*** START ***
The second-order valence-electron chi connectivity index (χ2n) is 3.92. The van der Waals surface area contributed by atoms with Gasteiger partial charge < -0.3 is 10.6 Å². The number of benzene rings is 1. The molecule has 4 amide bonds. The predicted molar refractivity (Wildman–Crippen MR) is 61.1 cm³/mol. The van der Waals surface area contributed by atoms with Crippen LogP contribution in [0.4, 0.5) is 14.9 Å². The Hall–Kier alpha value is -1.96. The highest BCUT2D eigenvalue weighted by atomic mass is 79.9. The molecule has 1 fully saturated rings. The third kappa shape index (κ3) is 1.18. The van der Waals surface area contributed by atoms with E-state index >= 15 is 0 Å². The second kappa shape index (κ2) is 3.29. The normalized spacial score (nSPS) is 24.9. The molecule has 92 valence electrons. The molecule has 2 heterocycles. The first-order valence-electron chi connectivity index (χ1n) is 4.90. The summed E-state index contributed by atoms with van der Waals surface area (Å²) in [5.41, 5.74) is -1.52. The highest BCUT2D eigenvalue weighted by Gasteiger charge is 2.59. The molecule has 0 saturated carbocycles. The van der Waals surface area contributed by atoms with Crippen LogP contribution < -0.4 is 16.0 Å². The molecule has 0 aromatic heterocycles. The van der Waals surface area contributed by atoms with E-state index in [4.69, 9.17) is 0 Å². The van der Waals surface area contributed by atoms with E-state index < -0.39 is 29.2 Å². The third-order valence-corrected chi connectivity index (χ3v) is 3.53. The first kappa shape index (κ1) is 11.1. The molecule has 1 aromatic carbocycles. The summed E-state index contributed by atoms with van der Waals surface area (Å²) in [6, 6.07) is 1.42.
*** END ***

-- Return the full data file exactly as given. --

The second-order valence-electron chi connectivity index (χ2n) is 3.92. The van der Waals surface area contributed by atoms with Gasteiger partial charge < -0.3 is 10.6 Å². The number of benzene rings is 1. The molecule has 4 amide bonds. The predicted molar refractivity (Wildman–Crippen MR) is 61.1 cm³/mol. The van der Waals surface area contributed by atoms with Crippen LogP contribution in [0.4, 0.5) is 14.9 Å². The Hall–Kier alpha value is -1.96. The highest BCUT2D eigenvalue weighted by atomic mass is 79.9. The molecule has 1 fully saturated rings. The third kappa shape index (κ3) is 1.18. The van der Waals surface area contributed by atoms with E-state index >= 15 is 0 Å². The second kappa shape index (κ2) is 3.29. The normalized spacial score (nSPS) is 24.9. The molecule has 92 valence electrons. The molecule has 2 heterocycles. The first-order valence-electron chi connectivity index (χ1n) is 4.90. The summed E-state index contributed by atoms with van der Waals surface area (Å²) in [5.41, 5.74) is -1.52. The highest BCUT2D eigenvalue weighted by Gasteiger charge is 2.59. The molecule has 0 saturated carbocycles. The van der Waals surface area contributed by atoms with Crippen LogP contribution < -0.4 is 16.0 Å². The molecule has 0 aromatic heterocycles. The van der Waals surface area contributed by atoms with E-state index in [4.69, 9.17) is 0 Å². The van der Waals surface area contributed by atoms with E-state index < -0.39 is 29.2 Å². The third-order valence-corrected chi connectivity index (χ3v) is 3.53. The first kappa shape index (κ1) is 11.1. The molecule has 1 aromatic carbocycles. The summed E-state index contributed by atoms with van der Waals surface area (Å²) in [6, 6.07) is 1.42.